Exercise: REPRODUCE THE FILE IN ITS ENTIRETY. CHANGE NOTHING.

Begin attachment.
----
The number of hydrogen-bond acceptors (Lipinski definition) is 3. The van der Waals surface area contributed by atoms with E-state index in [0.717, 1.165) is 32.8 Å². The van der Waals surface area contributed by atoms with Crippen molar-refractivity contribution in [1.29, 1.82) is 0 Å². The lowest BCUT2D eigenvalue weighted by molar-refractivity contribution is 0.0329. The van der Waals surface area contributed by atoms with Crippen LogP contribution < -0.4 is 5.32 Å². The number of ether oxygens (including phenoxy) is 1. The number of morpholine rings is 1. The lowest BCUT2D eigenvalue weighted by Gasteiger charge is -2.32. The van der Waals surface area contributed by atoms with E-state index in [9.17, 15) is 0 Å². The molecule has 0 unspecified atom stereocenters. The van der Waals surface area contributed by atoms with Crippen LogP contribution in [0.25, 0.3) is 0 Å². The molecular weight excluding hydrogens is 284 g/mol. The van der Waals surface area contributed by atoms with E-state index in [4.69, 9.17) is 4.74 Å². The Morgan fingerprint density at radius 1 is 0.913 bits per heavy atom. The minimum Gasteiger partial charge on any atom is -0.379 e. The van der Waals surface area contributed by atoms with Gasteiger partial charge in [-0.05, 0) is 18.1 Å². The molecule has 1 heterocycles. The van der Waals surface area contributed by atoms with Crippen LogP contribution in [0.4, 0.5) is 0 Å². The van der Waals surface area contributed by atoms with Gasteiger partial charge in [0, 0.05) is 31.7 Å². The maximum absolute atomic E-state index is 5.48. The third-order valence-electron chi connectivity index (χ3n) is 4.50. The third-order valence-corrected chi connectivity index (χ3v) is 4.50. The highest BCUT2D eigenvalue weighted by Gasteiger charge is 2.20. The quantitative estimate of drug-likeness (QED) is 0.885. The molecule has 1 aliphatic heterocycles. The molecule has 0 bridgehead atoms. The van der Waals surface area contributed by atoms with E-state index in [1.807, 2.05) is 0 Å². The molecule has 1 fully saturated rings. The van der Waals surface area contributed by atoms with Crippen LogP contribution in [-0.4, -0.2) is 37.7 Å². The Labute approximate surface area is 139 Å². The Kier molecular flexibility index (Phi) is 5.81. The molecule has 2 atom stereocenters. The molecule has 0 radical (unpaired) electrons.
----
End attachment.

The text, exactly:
The number of hydrogen-bond acceptors (Lipinski definition) is 3. The van der Waals surface area contributed by atoms with E-state index in [0.717, 1.165) is 32.8 Å². The van der Waals surface area contributed by atoms with Crippen molar-refractivity contribution in [1.29, 1.82) is 0 Å². The lowest BCUT2D eigenvalue weighted by molar-refractivity contribution is 0.0329. The van der Waals surface area contributed by atoms with Crippen LogP contribution < -0.4 is 5.32 Å². The number of ether oxygens (including phenoxy) is 1. The number of morpholine rings is 1. The lowest BCUT2D eigenvalue weighted by Gasteiger charge is -2.32. The van der Waals surface area contributed by atoms with E-state index in [9.17, 15) is 0 Å². The molecule has 0 unspecified atom stereocenters. The van der Waals surface area contributed by atoms with Crippen LogP contribution in [0.25, 0.3) is 0 Å². The molecular weight excluding hydrogens is 284 g/mol. The van der Waals surface area contributed by atoms with E-state index in [4.69, 9.17) is 4.74 Å². The Morgan fingerprint density at radius 1 is 0.913 bits per heavy atom. The minimum Gasteiger partial charge on any atom is -0.379 e. The van der Waals surface area contributed by atoms with Gasteiger partial charge in [-0.05, 0) is 18.1 Å². The molecule has 1 heterocycles. The van der Waals surface area contributed by atoms with Crippen LogP contribution in [0.4, 0.5) is 0 Å². The van der Waals surface area contributed by atoms with Gasteiger partial charge in [0, 0.05) is 31.7 Å². The maximum absolute atomic E-state index is 5.48. The third-order valence-electron chi connectivity index (χ3n) is 4.50. The third-order valence-corrected chi connectivity index (χ3v) is 4.50. The highest BCUT2D eigenvalue weighted by Gasteiger charge is 2.20. The quantitative estimate of drug-likeness (QED) is 0.885. The molecule has 1 aliphatic heterocycles. The molecule has 0 bridgehead atoms. The van der Waals surface area contributed by atoms with E-state index in [1.807, 2.05) is 0 Å². The molecule has 1 fully saturated rings. The van der Waals surface area contributed by atoms with Crippen LogP contribution in [-0.4, -0.2) is 37.7 Å². The Labute approximate surface area is 139 Å². The Kier molecular flexibility index (Phi) is 5.81. The molecule has 2 atom stereocenters. The molecule has 0 radical (unpaired) electrons.